March 13, 2014

Who is going to write the software?

Yiren Lu wrote a long piece in the New York Times Magazine about the contrast between the young engineers in Silicon Valley today and those of yesteryear. She's a good writer; the article has a breezy tone and interesting anecdotes, I enjoyed it. However her thesis is not a ray of sunshine.


Lu says the bright young minds flocking to the valley today seek jobs writing "sexting apps". They shun the legendary Silicon Valley companies which make networking hardware or computer chips in favor of social and shopping websites. She suggests as a result the entire industry might be at risk because the modern crop of startups heavily depend on the old guard's technology.

The image we get from Lu of Silicon Valley is one where a constant stream of brilliant minds are shuttled directly from the airport to the social startups while out at the legendary Valley companies tumbleweed drifts through the cafeteria and a man with a walker shuffles off to his next meeting.

As I read her article I was confused by indications she herself had recently graduated. Her writing is so good and the tone of the article was so mature, I assumed this was some industry veteran who was going to be as bemused about these "young kids" as I am.

However it turns out she graduated in 2013 from Harvard as a Math major. She has already been published in The Atlantic and obviously the New York Times Magazine, but she's not a full time writer. Instead she's now studying Computer Science at Columbia where her research interests are "Statistical Natural Language Processing and Bioinformatics". So we have ourselves a very smart kid writing about "the smart kids".

Regrettably I find many New York Times culture articles follow this recipe: "My friends and I have noticed a trend among my friends. Here are some anecdotes that illustrate the trend. What does this now-documented trend tell us about the world at large?"

Lu is an extremely talented and well connected recent graduate from prestigious university. She has lots of friends on both coasts who work in startups. I'm sure she is giving us an accurate depiction of how things look from her point of view.

Unbeknownst to her however she is an athlete reporting live from the Olympic Village. My generation is all about fitness. Look at the abs around here! Our parents might have flabby stomachs, but none of my friends do, this generation is different.

The crux of her concern is if everyone is writing code to share cat pictures who is going to build the network routers which are needed to transmit those same pictures? This is a bit chill inducing. We are sawing off the legs of our own table!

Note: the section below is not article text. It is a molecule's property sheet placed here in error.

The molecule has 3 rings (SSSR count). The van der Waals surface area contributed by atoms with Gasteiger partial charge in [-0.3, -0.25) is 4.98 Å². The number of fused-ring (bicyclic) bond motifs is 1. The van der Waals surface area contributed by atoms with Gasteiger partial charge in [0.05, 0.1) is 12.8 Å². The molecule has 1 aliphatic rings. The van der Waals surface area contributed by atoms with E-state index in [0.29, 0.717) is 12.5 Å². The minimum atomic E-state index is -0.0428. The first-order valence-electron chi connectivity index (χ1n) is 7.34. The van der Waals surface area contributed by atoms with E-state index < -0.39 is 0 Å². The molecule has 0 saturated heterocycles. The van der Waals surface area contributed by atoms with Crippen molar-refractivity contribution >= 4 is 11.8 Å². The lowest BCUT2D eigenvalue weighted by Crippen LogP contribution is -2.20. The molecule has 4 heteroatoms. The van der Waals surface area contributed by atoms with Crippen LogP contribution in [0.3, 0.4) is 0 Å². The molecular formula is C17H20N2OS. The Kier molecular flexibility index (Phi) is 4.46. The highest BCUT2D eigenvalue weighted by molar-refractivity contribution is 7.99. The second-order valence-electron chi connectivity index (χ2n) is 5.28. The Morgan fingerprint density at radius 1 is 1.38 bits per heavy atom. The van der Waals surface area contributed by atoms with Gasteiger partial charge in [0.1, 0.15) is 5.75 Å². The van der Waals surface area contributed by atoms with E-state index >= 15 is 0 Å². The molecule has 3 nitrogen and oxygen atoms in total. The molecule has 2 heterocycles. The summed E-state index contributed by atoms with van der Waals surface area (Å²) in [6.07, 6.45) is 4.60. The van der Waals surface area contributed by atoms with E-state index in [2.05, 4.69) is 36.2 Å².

John Adams said “I must study politics and war, that my sons may have the liberty to study mathematics and philosophy, natural history and naval architecture, in order to give their children a right to study painting, poetry, music, architecture, tapestry, and porcelain.”

SnapChat is our porcelain. It may be a step "forward", but the economy has been dealing with the problem of "there are multiple places to work and multiple things to work on" for thousands of years. It is not going to be tripped up by a few social apps.

Not everyone drifts wide-eyed and slack-jawed toward the most popular and highest paying job they can find. If someone has passionately spent their entire life wanting to write software to help scientists cure cancer they are not going to change their mind and work on a sexting app unless you lobotomized them first.

The invisible hand will find people to work on every technology that is worth working on. Consider things like gravel or cardboard boxes. There are probably some software engineers at this very instant brainstorming about logistics and tracking systems for routing gravel trucks. Smart well-paid engineers at that.


The world is robust and complicated and people are diverse and interested in many things. If Lu's friends only want to work at Uber and Snapchat then that says more about her friends than about the world.

Plus keep in mind these old guard companies have some tricks up their sleeve. Every once in a while a young hip engineer will veer into one of their parking lots, perhaps momentarily blinded by his hoodie. The older engineers will lock him in the basement and make him write code for a few months. This is how companies manage to add web interfaces to even products like printers and routers these days.


I wouldn't lose sleep worrying about the older companies out there. What I want to know, what does keep me up at night, is thinking about what technology is going to be built on top of the social networking sites? And then what on earth will be built on top of them?

At some point Facebook and Twitter are effectively the gravel and cardboard box vendors. So far down the stack people forget they are there.

The author currently works on 3d mapping for self-driving cars far from Silicon Valley.

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